She is a woman. She is a mother, daughter, wife and sister. She is a person. She is strong, smart and crafty. She is passionate, courageous and generous. She is emotional. She has hope, beauty and power. She gives you life. She gives you respect, love and gratitude. She believes in you. She will nurture you, fight for you. She deserves nothing less from you.
A woman is the universe, within her is the power to create, nurture and transform. A woman is the real architect of the society. A woman is bold enough to voice her opinion, brave enough to listen her heart and strong enough to live life according to her choice.
Women empowerment refers to increasing and improving the social, economic, political and legal strength of women to ensure equal rights and make them confident enough to claim their rights as freely to live their life with a sense of self worth, respect and dignity, independent enough to make their own choices and decisions, have equal rights to participate in social religious and public activities, have equal status in society, have equal rights for social and economic justice, determine financial and economic choices, getting equal opportunities for education and employment without gender biases, get safe and confident working environment.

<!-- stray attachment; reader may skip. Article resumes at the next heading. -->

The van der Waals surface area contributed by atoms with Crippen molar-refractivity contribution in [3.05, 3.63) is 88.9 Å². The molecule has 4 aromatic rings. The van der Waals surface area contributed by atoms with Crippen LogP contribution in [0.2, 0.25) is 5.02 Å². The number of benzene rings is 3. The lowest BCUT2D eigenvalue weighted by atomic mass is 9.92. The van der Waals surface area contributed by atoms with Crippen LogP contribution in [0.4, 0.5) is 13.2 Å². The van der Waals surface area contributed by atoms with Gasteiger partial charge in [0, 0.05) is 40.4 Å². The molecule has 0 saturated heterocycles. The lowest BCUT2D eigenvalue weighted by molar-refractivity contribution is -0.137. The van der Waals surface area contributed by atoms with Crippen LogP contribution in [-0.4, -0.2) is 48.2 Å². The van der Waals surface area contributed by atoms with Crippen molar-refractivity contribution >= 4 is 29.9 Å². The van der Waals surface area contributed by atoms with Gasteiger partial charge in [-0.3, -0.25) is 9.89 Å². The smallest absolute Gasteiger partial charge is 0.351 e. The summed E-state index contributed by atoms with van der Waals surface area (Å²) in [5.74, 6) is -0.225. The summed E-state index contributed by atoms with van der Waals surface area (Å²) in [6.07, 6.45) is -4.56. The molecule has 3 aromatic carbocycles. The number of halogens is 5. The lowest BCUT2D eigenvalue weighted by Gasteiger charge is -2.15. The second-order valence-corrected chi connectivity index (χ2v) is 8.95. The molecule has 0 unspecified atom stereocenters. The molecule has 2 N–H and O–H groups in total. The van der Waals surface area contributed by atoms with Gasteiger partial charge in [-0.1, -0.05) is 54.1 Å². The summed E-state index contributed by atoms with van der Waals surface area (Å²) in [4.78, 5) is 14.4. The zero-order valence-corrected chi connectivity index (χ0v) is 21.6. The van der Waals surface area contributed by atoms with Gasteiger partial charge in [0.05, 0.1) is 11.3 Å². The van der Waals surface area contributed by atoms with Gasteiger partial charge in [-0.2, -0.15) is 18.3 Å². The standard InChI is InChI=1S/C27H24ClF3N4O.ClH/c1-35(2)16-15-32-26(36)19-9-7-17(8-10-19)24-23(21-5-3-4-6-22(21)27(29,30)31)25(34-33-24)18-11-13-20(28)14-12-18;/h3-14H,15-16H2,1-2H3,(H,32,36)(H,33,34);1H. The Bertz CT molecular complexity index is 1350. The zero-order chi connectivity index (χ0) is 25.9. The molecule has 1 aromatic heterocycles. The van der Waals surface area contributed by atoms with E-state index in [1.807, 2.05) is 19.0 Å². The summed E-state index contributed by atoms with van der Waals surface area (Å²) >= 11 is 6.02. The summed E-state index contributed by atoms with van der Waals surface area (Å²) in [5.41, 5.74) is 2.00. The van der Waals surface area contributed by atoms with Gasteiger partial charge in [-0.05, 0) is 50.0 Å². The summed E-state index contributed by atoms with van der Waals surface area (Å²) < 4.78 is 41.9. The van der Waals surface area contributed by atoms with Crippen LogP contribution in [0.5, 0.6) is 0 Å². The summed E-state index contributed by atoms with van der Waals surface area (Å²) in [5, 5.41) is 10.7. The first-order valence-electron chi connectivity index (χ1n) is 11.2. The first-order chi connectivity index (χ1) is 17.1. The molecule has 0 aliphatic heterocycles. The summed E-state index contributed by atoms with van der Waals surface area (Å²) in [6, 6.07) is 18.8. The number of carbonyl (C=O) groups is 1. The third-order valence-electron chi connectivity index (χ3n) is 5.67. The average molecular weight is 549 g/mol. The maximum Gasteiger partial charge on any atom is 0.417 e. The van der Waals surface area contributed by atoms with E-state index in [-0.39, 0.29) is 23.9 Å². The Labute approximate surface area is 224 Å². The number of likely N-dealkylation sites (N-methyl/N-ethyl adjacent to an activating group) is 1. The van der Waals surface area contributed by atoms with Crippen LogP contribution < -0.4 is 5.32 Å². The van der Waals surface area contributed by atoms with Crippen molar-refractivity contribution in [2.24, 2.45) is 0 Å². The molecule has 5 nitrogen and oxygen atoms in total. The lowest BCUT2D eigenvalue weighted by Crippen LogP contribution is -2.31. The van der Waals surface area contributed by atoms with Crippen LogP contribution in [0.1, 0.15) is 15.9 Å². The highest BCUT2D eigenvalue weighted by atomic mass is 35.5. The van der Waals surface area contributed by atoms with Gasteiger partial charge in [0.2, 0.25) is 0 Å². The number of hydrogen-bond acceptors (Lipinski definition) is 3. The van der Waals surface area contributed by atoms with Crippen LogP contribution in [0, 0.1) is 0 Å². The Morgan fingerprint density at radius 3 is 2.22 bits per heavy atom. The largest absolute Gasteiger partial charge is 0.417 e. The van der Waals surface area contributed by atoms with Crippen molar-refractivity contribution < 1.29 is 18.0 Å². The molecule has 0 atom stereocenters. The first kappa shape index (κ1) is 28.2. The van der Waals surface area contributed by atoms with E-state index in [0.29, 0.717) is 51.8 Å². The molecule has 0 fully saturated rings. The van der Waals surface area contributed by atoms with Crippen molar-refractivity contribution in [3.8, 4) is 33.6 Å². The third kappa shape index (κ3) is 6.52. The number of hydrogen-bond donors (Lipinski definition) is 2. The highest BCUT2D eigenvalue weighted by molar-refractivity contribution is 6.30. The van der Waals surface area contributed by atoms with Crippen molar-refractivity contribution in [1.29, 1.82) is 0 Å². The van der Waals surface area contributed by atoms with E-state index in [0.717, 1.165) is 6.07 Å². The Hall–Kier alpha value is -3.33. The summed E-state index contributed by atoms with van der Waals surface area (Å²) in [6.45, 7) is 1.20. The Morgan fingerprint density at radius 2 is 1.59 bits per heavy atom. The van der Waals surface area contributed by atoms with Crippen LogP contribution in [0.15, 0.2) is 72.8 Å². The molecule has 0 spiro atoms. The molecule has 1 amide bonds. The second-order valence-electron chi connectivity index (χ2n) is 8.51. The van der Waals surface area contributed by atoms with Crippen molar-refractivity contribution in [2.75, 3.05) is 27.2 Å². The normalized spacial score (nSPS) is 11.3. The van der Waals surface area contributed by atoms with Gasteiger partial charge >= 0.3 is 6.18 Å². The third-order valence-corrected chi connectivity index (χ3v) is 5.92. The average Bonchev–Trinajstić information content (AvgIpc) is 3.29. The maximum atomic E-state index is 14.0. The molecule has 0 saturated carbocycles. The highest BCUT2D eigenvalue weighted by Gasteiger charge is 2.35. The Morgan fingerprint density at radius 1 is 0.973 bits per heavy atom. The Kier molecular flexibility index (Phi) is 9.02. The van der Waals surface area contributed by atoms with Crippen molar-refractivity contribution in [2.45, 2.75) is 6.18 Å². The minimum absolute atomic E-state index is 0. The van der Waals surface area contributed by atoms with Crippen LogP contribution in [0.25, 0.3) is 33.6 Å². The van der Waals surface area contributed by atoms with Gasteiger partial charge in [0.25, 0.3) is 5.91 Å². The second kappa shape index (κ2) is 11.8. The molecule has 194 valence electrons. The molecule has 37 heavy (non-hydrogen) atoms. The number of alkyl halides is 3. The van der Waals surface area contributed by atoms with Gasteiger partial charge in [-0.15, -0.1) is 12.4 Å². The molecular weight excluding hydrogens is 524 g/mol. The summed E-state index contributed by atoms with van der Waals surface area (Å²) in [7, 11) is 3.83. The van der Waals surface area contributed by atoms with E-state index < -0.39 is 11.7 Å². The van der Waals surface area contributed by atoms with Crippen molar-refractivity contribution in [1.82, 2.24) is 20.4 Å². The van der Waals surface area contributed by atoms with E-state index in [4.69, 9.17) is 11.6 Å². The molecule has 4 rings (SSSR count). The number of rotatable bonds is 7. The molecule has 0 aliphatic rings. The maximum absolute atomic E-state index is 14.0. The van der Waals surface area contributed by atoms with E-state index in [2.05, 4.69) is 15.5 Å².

The status of women in india has been subjected to many great changes over the past few decades. With decline in status from ancient to medieval times, to promotion of equal rights by many reformers, the history of women in India has been eventful. From partition period and before that, children and especially women were treated as a term of property. They were kidnapped, abducted and openly raped. The women were subjected to maximum humiliation and torture. Their agony can be judged by the fact that a number of women jumped into the well to save their honour. In modern India, women have held high offices including that of president, prime minister, chief ministers etc.